“I’m not a role model…Just because I dunk a basketball doesn’t mean I should raise your kids.” -Charles Barkley
Charles Barkley, former NBA basketball player and member of the Hall of Fame, courted controversy numerous times throughout his career. In retrospect, he was not a bad individual, just very opinionated, and his constant proliferation of his views was not always receptive to others. His quote about not being a role model was met with some degree of disapproval from countless people, but it is true. Should someone be a role model simply because they are a celebrity or good at what they do?
Cycling is an obscure sport in the United States. Sure when the Tour de France starts up each year, there is minimal coverage and maybe a clip on ESPN. Every so often, someone comes along and transcends their profession to become a mythical figure. Lance Armstrong was one of these figures. Most people are familiar with this story. A professional athlete stricken with cancer, fought for his life, regained his health, and went on to rewrite record books. He transcended the sport of cycling to become as popular as any other living athlete. There were those who would argue that what he did was simply not possible – that no rider could dominate the sport like that without artificial enhancement. Lance always would argue that he broke no rules and failed no drug tests. His work with cancer research was quite impressive, and he was an example for all who were cancer survivors, those suffering from this debilitating disease, and their families. His legacy for this work will always be appreciated and should be admired.
In light of recent events, Armstrong has admitted to cheating in order to gain competitive advantage. He was also revealed to be a bully and sullied reputations of those who knew of his transgressions and through their own guilt and sense of what is right, when they decided to come clean with the truth. Armstrong simply used his legacy and his army of supporters to beat down those who would claim he cheated by using performance enhancing drugs. Though in the end, he finally admitted he lied and cheated.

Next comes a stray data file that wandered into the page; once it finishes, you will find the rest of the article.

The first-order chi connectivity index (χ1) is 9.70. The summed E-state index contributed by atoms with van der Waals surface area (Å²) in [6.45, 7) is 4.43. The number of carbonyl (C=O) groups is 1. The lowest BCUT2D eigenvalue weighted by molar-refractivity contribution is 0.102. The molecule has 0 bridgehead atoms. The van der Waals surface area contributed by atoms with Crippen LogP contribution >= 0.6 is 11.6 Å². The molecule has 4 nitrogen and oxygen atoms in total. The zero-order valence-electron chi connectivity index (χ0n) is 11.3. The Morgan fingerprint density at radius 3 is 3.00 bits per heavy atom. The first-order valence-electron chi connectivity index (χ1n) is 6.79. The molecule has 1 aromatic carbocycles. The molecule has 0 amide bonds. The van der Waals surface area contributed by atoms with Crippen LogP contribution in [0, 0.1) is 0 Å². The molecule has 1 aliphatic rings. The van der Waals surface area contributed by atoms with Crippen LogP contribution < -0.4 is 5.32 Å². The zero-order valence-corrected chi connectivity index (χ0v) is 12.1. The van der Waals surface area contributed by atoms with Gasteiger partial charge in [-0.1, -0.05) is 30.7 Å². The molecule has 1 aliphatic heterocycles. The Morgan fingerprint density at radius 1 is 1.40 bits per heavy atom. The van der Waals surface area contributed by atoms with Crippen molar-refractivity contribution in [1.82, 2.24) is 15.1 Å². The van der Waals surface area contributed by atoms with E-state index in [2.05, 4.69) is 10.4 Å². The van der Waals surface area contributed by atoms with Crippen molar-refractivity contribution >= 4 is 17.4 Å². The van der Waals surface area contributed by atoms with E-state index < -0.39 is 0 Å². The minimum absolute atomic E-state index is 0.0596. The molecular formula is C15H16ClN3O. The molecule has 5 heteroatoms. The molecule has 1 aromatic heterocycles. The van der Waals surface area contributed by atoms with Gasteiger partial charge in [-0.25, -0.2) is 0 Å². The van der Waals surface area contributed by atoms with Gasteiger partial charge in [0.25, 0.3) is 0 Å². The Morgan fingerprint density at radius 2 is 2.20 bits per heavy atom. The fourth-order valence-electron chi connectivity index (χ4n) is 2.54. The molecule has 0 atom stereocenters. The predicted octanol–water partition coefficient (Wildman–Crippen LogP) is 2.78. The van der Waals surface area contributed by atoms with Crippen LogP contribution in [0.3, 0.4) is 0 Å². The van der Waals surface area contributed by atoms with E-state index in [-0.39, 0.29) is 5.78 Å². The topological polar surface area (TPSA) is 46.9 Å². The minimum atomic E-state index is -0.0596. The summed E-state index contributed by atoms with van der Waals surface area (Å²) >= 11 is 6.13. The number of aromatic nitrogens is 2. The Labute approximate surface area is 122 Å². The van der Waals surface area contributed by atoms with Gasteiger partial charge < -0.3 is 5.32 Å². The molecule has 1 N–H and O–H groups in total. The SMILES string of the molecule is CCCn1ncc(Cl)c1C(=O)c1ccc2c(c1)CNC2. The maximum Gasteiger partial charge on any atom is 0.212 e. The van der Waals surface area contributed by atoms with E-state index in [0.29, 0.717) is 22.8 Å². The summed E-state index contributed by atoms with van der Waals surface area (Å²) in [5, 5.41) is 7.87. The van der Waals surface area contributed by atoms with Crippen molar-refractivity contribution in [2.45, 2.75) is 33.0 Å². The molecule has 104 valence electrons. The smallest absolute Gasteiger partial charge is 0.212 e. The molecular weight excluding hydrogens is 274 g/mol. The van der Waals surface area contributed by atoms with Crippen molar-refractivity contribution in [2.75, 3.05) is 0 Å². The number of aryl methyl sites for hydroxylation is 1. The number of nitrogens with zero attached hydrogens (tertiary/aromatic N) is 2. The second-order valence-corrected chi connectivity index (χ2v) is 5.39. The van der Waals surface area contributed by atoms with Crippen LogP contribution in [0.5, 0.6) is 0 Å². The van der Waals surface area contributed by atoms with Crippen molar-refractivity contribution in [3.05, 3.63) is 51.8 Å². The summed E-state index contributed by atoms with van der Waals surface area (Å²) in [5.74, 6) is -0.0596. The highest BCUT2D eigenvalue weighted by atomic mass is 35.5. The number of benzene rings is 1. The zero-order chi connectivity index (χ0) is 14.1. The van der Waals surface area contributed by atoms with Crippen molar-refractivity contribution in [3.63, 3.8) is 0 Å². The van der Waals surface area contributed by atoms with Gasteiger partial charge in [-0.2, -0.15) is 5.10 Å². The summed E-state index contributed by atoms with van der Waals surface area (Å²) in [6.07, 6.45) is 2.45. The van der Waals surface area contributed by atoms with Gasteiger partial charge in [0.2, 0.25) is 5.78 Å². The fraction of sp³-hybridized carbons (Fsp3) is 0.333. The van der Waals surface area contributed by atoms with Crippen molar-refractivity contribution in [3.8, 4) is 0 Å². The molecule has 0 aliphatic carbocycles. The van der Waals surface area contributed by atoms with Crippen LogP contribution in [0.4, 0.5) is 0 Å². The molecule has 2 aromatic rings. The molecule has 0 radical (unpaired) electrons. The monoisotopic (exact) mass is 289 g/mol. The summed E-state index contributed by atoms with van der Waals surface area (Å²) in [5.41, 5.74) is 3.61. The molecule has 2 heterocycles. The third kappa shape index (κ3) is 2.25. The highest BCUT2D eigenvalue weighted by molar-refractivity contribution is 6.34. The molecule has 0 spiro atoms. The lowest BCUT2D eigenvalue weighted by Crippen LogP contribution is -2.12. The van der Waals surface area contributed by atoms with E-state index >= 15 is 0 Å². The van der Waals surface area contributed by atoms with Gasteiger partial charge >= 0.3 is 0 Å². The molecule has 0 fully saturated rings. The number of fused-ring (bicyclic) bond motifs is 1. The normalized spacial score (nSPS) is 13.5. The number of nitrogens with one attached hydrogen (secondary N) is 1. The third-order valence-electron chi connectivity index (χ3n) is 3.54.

Admiring those who succeed and emit excellence in what they do should be admired. Society is littered with people who are good at what they do. Steve Jobs was notorious for being cruel and petty with subordinates, but achieved success in business. Tiger Woods was a womanizer and at time could be vindictive and petty, but he became a legendary golfer before he was thirty. A line needs to be drawn between admiration and being a role model. This is where parents come into the picture.
Many children look up to celebrities and sports figures and want to be them. Nike had a famous line of advertisements where people wanted to “be like Mike”, in reference to Michael Jordan. It is never a good idea to use someone you do not know as a role model. Admiring professional skill and expertise is one thing, but using someone like these individuals as a role model is often times a mistake. Everyone knows of someone who was quite adept at concealing their true personality. They may have been a good friend at one point, but over time, they may let slip quick glimpses into their true identity. Lance may have been an immensely skilled cyclist, and a shrewd promoter of himself to the general public. However, this was a façade, and was not something he was able to maintain.
Parents, let your children have people they admire, whether it be a professional baseball player or athlete, but be sure they know the difference between admiration and truly wanting to be like that person. It is quite often that someone who is a celebrity has developed promotional skills over time, or has a dedicated team of professionals promoting their image. These individuals can showcase the image in which they want the public to see, but they may not be a quality person. Success does not always equal being a good role model. Having high levels of skills is not a representation of their identity, heart, or soul.